De Paul has also displayed an ability to dictate and progress play against deeper blocks, and is comfortable receiving the ball from his center backs before executing dangerous lofted balls in-behind the opposition backline. His range of passing is impressive, and as the key figure in Udinese’s side, he fulfills a number of midfield roles — that of an 8 when progressing play, that of a 6 when spraying measured passes from deep, and that of a 10 when creating chances in the final-third.
With just one recorded assist this season, De Paul’s creative stats, from afar, don’t exactly jump off the screen. When delving deeper, however, it’s quite clear that De Paul is a fantastic chance creator that has been criminally let down by teammates. 5.9 expected assists (2nd in Serie A), 4.99 shot-creating actions p/90 (5th), and 2.68 key passes p/90 (4th) suggests he’s one of the outstanding creative players in the league. Sam/@GoalAnalysis (a must-follow) backed up this perception with his recent scatter plot, which highlighted that De Paul is one of the unluckiest creators in Europe. Constantly providing, constantly let down.
The slideshows below show exactly why De Paul is so effective in advanced areas. A mix of great spacial awareness and intelligence in possession means he picks up smart pockets between the lines before finding teammates with intricate, disguised through balls. He also often showcases great ability in tighter areas of space, combining neatly with teammates with lovely moments of combination play. His set-piece expertise is also a notable aspect of his game – his ability from corners, free-kicks, and penalties would come in handy for most sides.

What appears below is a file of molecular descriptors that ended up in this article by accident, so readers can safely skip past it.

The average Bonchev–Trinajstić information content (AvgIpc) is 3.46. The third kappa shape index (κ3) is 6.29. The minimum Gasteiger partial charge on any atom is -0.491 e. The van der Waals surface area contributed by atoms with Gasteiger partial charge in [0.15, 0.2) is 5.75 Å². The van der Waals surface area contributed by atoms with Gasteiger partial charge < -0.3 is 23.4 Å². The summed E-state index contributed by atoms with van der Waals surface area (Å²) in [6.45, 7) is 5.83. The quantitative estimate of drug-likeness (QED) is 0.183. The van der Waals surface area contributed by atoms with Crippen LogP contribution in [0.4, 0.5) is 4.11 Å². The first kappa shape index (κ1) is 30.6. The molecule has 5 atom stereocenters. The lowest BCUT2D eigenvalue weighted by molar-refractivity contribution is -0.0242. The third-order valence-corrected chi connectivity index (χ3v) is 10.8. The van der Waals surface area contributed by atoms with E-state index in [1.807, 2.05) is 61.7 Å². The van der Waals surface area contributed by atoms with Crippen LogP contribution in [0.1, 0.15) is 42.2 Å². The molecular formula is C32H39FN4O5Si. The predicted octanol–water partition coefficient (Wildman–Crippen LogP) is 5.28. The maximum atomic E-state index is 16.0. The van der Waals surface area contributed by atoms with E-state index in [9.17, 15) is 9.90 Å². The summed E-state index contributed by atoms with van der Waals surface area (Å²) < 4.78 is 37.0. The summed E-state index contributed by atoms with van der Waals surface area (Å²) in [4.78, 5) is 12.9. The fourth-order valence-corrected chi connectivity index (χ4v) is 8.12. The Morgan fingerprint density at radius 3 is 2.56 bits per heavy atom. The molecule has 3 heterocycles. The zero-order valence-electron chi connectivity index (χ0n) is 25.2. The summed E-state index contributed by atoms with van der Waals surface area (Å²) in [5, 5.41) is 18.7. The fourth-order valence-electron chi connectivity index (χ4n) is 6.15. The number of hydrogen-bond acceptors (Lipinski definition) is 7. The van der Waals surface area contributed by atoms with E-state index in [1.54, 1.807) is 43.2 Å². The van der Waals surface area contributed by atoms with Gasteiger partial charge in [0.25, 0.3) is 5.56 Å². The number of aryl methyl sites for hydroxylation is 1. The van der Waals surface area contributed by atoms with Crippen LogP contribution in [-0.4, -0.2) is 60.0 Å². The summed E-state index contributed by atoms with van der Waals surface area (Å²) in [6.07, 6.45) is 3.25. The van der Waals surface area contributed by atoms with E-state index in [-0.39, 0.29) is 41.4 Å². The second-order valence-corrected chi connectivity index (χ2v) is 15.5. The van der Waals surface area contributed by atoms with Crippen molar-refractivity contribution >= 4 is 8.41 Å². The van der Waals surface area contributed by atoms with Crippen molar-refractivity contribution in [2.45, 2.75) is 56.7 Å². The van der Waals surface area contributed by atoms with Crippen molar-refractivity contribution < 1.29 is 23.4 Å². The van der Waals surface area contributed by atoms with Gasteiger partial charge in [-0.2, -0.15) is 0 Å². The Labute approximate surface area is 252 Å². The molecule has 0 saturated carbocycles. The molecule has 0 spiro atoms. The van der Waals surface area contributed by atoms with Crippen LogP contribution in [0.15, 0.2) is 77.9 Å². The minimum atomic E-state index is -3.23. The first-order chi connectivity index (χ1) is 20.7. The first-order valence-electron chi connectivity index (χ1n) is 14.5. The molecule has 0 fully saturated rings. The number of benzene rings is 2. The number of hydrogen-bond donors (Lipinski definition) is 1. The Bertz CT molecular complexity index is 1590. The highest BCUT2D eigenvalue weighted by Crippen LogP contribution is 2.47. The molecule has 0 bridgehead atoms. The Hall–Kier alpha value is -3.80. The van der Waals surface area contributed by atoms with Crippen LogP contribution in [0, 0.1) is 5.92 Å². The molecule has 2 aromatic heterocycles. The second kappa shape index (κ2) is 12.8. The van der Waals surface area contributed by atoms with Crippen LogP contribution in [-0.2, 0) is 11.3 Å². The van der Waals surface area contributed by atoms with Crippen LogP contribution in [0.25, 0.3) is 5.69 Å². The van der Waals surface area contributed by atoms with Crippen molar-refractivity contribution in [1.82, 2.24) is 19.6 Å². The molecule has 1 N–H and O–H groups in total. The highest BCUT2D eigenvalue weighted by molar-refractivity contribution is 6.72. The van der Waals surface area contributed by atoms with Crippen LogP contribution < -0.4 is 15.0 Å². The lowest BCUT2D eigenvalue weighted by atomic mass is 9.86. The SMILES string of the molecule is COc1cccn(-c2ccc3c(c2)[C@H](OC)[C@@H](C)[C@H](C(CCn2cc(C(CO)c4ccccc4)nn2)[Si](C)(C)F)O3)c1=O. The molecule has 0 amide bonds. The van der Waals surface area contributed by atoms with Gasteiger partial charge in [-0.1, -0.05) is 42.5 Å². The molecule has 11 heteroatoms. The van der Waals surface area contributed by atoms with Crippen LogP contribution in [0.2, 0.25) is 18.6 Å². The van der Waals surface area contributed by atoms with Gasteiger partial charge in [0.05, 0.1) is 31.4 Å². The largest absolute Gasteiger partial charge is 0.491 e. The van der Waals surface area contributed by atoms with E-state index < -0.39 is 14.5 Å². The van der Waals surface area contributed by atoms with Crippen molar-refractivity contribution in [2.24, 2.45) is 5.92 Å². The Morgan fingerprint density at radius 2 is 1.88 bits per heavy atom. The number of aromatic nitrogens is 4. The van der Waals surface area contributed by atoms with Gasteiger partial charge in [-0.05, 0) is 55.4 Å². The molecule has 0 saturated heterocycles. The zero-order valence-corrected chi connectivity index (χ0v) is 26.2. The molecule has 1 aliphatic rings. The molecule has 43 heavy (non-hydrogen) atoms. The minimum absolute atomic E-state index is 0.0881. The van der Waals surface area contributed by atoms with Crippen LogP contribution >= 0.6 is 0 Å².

De Paul has a tendency to drift towards the right half-space in possession, and often delivers inviting crosses into the six-yard box or smart cut backs to onrushing teammates. We’d argue he’s most dangerous in these areas, as he constantly locates really dangerous pockets of space between the opposition’s left-sided midfield and defensive line. It’s such a difficult area for teams to defend, and De Paul’s reliable end product makes him such a threat in these positions.
Speaking of end product, his goalscoring abilities are just as noteworthy. He not only possesses an intelligent knack for arriving into the box at the right moments, but has great range from distance, gets his shots off away quickly, and generates serious force with little backlift. Precise curlers, powerful drives, and inventive placements, he’s got a diverse selection of finishes in his skillset.
Areas to Improve On
When a player has the ball so often, it feels normal that the opposition will look to nullify him more so than anyone else. That being said, De Paul occasionally overcomplicates his decisions – rather than a simple layoff, for example – and gets himself into trouble. While this would probably improve in a side where the over-reliance on him is diminished, this is a trait De Paul needs to remove from his game.
De Paul’s defensive effort should also rightfully be questioned. While he often presses high when the opposition builds from the back, he isn’t consistent and seems to lack the willingness to do the dirty work. In the GIF below, you’ll notice how easy his opponent goes around him before creating a goal-scoring chance. In the modern game, and at a higher level, this lackluster defending isn’t acceptable.
On the Verge of a Move?
Over the last few seasons, De Paul has consistently proven that he’s one of the better all-round, versatile midfielders in Europe. A creative presence, a dictator from deep, and a progressive monster, De Paul’s diverse profile makes him such an intriguing option for so many sides. We don’t know yet where he’ll end up, but whoever does sign him will be making an extremely smart purchase.